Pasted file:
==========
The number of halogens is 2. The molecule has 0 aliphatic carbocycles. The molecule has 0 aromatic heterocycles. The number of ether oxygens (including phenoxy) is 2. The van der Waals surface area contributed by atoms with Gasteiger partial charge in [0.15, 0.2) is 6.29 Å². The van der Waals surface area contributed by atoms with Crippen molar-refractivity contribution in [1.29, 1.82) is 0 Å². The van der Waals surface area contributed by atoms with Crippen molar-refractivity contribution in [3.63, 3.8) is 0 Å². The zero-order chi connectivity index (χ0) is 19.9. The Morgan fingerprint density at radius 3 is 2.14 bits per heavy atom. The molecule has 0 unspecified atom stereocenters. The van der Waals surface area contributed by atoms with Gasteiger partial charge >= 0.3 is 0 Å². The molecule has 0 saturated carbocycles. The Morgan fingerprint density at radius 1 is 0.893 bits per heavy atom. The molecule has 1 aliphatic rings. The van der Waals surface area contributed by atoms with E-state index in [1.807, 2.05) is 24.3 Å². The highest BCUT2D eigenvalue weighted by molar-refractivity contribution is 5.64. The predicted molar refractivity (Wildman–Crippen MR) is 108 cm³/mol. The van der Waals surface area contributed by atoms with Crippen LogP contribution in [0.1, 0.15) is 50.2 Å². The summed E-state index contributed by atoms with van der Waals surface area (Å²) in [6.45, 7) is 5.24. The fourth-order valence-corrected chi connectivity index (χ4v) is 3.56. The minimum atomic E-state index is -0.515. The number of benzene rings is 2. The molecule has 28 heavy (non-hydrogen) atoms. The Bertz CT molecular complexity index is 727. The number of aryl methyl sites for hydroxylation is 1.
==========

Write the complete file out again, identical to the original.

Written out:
The number of halogens is 2. The molecule has 0 aliphatic carbocycles. The molecule has 0 aromatic heterocycles. The number of ether oxygens (including phenoxy) is 2. The van der Waals surface area contributed by atoms with Gasteiger partial charge in [0.15, 0.2) is 6.29 Å². The van der Waals surface area contributed by atoms with Crippen molar-refractivity contribution in [1.29, 1.82) is 0 Å². The van der Waals surface area contributed by atoms with Crippen molar-refractivity contribution in [3.63, 3.8) is 0 Å². The zero-order chi connectivity index (χ0) is 19.9. The Morgan fingerprint density at radius 3 is 2.14 bits per heavy atom. The molecule has 0 unspecified atom stereocenters. The van der Waals surface area contributed by atoms with Gasteiger partial charge >= 0.3 is 0 Å². The molecule has 0 saturated carbocycles. The Morgan fingerprint density at radius 1 is 0.893 bits per heavy atom. The molecule has 1 aliphatic rings. The van der Waals surface area contributed by atoms with E-state index in [1.807, 2.05) is 24.3 Å². The highest BCUT2D eigenvalue weighted by molar-refractivity contribution is 5.64. The predicted molar refractivity (Wildman–Crippen MR) is 108 cm³/mol. The van der Waals surface area contributed by atoms with Crippen LogP contribution in [0.1, 0.15) is 50.2 Å². The summed E-state index contributed by atoms with van der Waals surface area (Å²) in [6.45, 7) is 5.24. The fourth-order valence-corrected chi connectivity index (χ4v) is 3.56. The minimum atomic E-state index is -0.515. The number of benzene rings is 2. The molecule has 28 heavy (non-hydrogen) atoms. The Bertz CT molecular complexity index is 727. The number of aryl methyl sites for hydroxylation is 1.